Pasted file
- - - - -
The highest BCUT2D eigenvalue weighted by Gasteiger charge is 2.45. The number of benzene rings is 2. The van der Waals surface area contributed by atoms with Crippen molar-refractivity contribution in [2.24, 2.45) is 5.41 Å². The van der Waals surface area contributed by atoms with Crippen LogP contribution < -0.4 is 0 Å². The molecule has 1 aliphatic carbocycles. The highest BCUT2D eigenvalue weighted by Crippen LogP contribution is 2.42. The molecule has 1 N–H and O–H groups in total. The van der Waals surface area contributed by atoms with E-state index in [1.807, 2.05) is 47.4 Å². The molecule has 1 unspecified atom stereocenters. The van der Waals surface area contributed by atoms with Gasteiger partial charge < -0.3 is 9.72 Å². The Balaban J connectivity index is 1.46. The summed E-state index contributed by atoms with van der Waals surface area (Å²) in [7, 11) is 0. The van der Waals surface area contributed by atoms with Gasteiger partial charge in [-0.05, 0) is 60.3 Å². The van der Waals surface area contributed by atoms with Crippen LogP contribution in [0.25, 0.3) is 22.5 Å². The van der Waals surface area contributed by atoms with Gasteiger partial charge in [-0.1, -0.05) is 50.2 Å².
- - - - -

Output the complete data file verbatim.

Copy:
The highest BCUT2D eigenvalue weighted by Gasteiger charge is 2.45. The number of benzene rings is 2. The van der Waals surface area contributed by atoms with Crippen molar-refractivity contribution in [2.24, 2.45) is 5.41 Å². The van der Waals surface area contributed by atoms with Crippen LogP contribution < -0.4 is 0 Å². The molecule has 1 aliphatic carbocycles. The highest BCUT2D eigenvalue weighted by Crippen LogP contribution is 2.42. The molecule has 1 N–H and O–H groups in total. The van der Waals surface area contributed by atoms with E-state index in [1.807, 2.05) is 47.4 Å². The molecule has 1 unspecified atom stereocenters. The van der Waals surface area contributed by atoms with Gasteiger partial charge < -0.3 is 9.72 Å². The Balaban J connectivity index is 1.46. The summed E-state index contributed by atoms with van der Waals surface area (Å²) in [7, 11) is 0. The van der Waals surface area contributed by atoms with Gasteiger partial charge in [-0.05, 0) is 60.3 Å². The van der Waals surface area contributed by atoms with Crippen LogP contribution in [0.25, 0.3) is 22.5 Å². The van der Waals surface area contributed by atoms with Gasteiger partial charge in [-0.1, -0.05) is 50.2 Å².